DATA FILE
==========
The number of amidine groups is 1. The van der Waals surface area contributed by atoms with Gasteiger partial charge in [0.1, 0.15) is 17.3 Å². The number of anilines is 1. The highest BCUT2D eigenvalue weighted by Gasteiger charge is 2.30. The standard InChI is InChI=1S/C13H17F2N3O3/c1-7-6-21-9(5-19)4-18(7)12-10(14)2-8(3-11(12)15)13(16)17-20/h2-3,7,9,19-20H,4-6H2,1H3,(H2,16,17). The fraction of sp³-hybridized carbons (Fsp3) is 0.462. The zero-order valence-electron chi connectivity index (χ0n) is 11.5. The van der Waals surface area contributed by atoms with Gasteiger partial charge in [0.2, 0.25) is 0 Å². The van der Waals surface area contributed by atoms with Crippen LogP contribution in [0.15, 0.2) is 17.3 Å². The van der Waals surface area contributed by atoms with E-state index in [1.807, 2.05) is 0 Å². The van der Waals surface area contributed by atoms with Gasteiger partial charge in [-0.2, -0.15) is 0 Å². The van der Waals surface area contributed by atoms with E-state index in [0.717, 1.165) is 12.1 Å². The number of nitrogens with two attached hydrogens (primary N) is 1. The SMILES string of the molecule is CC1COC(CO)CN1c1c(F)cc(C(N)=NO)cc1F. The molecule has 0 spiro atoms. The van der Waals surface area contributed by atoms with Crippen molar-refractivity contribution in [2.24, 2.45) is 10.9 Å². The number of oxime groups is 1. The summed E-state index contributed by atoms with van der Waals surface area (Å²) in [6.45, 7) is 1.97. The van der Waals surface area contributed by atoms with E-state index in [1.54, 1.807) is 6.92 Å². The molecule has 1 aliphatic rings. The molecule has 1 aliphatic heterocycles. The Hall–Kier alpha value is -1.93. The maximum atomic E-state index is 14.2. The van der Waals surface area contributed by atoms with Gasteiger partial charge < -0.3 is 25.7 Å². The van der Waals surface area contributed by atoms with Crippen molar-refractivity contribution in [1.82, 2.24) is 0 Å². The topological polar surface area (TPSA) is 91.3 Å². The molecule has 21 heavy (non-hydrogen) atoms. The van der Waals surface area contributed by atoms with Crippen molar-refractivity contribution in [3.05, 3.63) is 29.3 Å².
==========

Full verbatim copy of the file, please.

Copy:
The number of amidine groups is 1. The van der Waals surface area contributed by atoms with Gasteiger partial charge in [0.1, 0.15) is 17.3 Å². The number of anilines is 1. The highest BCUT2D eigenvalue weighted by Gasteiger charge is 2.30. The standard InChI is InChI=1S/C13H17F2N3O3/c1-7-6-21-9(5-19)4-18(7)12-10(14)2-8(3-11(12)15)13(16)17-20/h2-3,7,9,19-20H,4-6H2,1H3,(H2,16,17). The fraction of sp³-hybridized carbons (Fsp3) is 0.462. The zero-order valence-electron chi connectivity index (χ0n) is 11.5. The van der Waals surface area contributed by atoms with Gasteiger partial charge in [0.2, 0.25) is 0 Å². The van der Waals surface area contributed by atoms with Crippen LogP contribution in [0.15, 0.2) is 17.3 Å². The van der Waals surface area contributed by atoms with E-state index in [1.807, 2.05) is 0 Å². The van der Waals surface area contributed by atoms with Gasteiger partial charge in [-0.2, -0.15) is 0 Å². The van der Waals surface area contributed by atoms with E-state index in [0.717, 1.165) is 12.1 Å². The number of nitrogens with two attached hydrogens (primary N) is 1. The SMILES string of the molecule is CC1COC(CO)CN1c1c(F)cc(C(N)=NO)cc1F. The molecule has 0 spiro atoms. The van der Waals surface area contributed by atoms with Crippen molar-refractivity contribution in [2.24, 2.45) is 10.9 Å². The number of oxime groups is 1. The summed E-state index contributed by atoms with van der Waals surface area (Å²) in [6.45, 7) is 1.97. The van der Waals surface area contributed by atoms with E-state index in [1.54, 1.807) is 6.92 Å². The molecule has 1 aliphatic rings. The molecule has 1 aliphatic heterocycles. The Hall–Kier alpha value is -1.93. The maximum atomic E-state index is 14.2. The van der Waals surface area contributed by atoms with Gasteiger partial charge < -0.3 is 25.7 Å². The van der Waals surface area contributed by atoms with Crippen molar-refractivity contribution in [1.82, 2.24) is 0 Å². The topological polar surface area (TPSA) is 91.3 Å². The molecule has 21 heavy (non-hydrogen) atoms. The van der Waals surface area contributed by atoms with Crippen molar-refractivity contribution in [3.05, 3.63) is 29.3 Å².